We did a few shows at the Women’s Building, experimenting. Then they lost their funding and I moved UnCabaret to Highways, where we gestated. I got more specific, booking just Judy Toll and Taylor Negron. Taylor was so L.A. Born and bred. Filled with contradictions. Known for his over-the-top film and TV roles and also so dada. Poetic. And on the sexually am- biguous spectrum. Judy was confessional. Emotional. I tended to be conversational, heady and new age–y. We were all friends. The DNA of UnCab was formed.
I took a break to run my historic cam- paign to make first lady an elected posi- tion during the ’92 election. Afterward, I knew it was time to get UnCabaret back up. America was changing. There was a lot to talk about. So I started looking at clubs, theaters, art spaces. Nothing seemed right. Then Jean-Pierre Boccara called. Jean-Pi- erre was the impresario who’d created both Lhasa Club and Cafe Largo. He had an even bigger vision now.
In his beautiful Parisian accent he asked me if I’d like to do something in his new venue, LunaPark. Yes, please. I’d like to do this comedy show, UnCabaret. “Will it be funny?” he asked. “No,” I joked. We booked it for three Sunday nights. It ran for seven years.
The decision to do UnCabaret on Sundays was intuitive. Lucky. Sunday proved to be the perfect night. Sunday is the day we ex- pand. The big Sunday newspaper, church, family, naps. And on Sunday night, industry suits come out but sans the actual suits. I wanted UnCabaret to be real — a show, not a showcase. Of course I see now: Everything is a showcase for something else.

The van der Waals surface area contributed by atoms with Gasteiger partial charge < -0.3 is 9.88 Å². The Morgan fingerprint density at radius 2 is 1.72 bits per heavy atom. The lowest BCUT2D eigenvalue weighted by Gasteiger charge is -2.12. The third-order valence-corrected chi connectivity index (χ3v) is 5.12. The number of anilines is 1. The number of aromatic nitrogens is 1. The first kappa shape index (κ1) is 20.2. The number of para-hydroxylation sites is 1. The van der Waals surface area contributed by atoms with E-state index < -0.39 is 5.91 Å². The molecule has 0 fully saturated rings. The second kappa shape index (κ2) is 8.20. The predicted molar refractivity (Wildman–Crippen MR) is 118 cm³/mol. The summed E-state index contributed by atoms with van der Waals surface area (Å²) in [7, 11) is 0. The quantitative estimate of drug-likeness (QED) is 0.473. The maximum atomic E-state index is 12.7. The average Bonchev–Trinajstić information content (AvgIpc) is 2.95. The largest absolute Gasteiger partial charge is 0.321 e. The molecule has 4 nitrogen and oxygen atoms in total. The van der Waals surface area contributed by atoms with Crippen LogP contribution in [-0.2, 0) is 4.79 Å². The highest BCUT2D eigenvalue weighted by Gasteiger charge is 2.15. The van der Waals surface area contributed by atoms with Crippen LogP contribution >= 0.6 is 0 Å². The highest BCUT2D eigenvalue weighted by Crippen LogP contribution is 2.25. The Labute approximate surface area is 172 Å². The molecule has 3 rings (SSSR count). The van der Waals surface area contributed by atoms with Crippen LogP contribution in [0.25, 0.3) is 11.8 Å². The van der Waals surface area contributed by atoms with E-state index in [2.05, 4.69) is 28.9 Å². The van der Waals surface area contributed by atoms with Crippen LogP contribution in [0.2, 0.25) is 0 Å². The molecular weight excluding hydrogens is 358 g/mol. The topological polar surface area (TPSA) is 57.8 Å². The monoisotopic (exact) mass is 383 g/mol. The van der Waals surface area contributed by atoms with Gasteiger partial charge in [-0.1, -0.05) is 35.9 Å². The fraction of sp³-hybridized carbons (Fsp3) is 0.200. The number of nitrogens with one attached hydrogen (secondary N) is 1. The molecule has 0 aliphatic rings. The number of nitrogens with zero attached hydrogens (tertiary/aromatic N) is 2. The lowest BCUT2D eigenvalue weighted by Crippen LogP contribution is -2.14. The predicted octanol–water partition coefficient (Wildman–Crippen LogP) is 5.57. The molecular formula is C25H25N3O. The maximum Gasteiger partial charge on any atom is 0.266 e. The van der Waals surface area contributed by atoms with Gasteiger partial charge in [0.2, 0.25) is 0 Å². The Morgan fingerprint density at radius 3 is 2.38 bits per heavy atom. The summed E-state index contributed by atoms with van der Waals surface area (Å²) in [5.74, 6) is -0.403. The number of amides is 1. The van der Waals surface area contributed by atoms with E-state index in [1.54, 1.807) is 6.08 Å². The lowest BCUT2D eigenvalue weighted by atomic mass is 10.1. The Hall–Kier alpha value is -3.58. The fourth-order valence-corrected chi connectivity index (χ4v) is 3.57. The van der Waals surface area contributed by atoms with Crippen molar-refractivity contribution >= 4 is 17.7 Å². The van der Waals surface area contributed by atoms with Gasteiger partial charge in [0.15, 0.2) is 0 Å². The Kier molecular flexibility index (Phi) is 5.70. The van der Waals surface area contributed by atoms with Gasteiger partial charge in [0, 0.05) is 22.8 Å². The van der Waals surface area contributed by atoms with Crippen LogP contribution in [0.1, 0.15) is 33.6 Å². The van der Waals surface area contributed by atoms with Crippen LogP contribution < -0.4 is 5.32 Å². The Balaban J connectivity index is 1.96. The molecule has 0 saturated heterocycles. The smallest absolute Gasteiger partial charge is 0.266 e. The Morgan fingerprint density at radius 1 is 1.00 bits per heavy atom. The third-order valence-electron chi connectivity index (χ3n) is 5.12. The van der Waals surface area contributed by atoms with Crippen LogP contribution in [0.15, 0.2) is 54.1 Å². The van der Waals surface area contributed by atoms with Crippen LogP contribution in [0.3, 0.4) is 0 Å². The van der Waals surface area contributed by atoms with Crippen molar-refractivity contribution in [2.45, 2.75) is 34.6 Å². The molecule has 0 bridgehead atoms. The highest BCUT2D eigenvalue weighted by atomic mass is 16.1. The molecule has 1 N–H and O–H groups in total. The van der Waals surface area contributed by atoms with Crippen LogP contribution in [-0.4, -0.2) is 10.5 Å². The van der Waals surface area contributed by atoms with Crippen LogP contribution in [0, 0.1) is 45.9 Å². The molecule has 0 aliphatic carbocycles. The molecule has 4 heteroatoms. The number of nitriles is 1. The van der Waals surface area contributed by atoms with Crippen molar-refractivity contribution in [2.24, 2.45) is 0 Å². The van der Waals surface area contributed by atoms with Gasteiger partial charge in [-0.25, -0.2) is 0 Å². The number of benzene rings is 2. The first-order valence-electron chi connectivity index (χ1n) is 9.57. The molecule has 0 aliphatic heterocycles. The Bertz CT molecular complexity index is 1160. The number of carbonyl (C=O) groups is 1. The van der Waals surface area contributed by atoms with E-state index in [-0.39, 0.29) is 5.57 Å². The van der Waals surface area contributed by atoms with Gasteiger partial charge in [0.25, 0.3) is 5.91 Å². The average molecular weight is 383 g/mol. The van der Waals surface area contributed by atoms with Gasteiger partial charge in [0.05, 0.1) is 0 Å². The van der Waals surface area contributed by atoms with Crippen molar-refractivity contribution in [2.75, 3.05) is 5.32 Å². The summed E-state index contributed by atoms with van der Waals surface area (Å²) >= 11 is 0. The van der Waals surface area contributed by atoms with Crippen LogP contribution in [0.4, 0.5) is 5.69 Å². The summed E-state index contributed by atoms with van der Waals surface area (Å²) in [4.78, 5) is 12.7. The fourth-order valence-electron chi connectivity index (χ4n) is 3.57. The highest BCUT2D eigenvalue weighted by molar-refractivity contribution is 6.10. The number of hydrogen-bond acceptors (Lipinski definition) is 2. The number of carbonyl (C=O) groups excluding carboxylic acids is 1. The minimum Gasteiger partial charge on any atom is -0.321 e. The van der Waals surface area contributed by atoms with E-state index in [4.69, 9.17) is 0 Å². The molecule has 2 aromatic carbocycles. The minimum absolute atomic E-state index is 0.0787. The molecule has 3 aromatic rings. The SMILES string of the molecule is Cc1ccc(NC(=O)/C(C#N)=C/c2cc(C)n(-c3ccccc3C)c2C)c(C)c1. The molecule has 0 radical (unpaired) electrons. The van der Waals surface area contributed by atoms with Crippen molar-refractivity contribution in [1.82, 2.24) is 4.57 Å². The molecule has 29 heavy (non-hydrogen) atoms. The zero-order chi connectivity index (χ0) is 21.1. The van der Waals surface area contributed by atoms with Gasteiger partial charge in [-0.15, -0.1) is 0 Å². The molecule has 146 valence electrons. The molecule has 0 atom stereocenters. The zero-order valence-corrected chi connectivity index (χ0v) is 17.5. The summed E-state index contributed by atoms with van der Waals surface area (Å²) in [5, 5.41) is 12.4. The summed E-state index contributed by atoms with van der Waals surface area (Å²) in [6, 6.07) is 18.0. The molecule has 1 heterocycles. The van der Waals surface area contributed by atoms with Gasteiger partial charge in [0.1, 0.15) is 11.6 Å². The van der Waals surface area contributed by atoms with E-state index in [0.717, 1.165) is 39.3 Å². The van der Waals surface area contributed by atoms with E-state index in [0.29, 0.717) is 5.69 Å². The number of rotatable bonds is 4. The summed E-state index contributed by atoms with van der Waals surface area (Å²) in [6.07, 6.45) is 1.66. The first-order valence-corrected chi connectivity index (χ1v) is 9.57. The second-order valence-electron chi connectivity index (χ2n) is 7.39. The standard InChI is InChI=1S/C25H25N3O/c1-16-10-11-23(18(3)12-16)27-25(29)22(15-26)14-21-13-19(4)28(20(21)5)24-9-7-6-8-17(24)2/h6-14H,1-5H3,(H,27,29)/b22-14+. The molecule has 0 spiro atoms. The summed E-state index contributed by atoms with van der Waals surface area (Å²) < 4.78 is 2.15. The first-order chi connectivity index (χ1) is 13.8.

The venue was ideal. The restaurant and outdoor lounge made it easy to hang out after the show. And there were two great showrooms, both almost always filled, cre- ating a vibe of happeningness. David Byrne talks about how the architecture of CBGB helped shape the music. The same is true for LunaPark and UnCabaret.
You’d walk through the chic restaurant and open a door into a stairwell, beginning to put the rest of the world behind you. Then down a flight of stairs, to face yourself in an enormous mirror. The comforting “look check.” Big, elegant crystal chandelier over- head. At the landing, you turned away from your reflection, from ego, and walked down another flight of stairs to the basement. The subconscious. Then into the showroom, which was womblike. Smallish with low ceilings, perfect for comedy.
It was in this room Bob Odenkirk met his wife, Naomi. Julia Sweeney told the sto- ries that would become God Said Ha! on Broadway and beyond. It’s where I came to understand that for me, gifted funny peo- ple talking about their now is the best kind of funny. Not always the funniest kind of funny. But sublime in a way that sure-fire material just can never be. ( 16 »
“I’ll make you a comedy show,” I saId. “It
wIll be unhomophobIc, unxenophobIc,
unmIsogynIst. It’ll be the uncabaret.”
– beth lapides on uncabaret’s genesis
countless smitten lovers, rather than walk away, I decided to try to change the object of my affection, flummoxed though I was as to how.
After a gig at the legendary Women’s Building one night, I was doing postshow chat, pumped up with adrenalin. The crowd had been beyond receptive — they seemed starved for laughter. “When was
phobic, unxenophobic, unmisogynist. It’ll be the UnCabaret.” It was a download. One of those ideas that feel different from other ideas. Like God, the Big Thing, whatever you call it, is speaking directly to you and through you.
So UnCabaret was conceived conversa- tionally. But what was it exactly? I only knew these three awful things it wasn’t. And a fourth, unnamed in the moment: unhacky.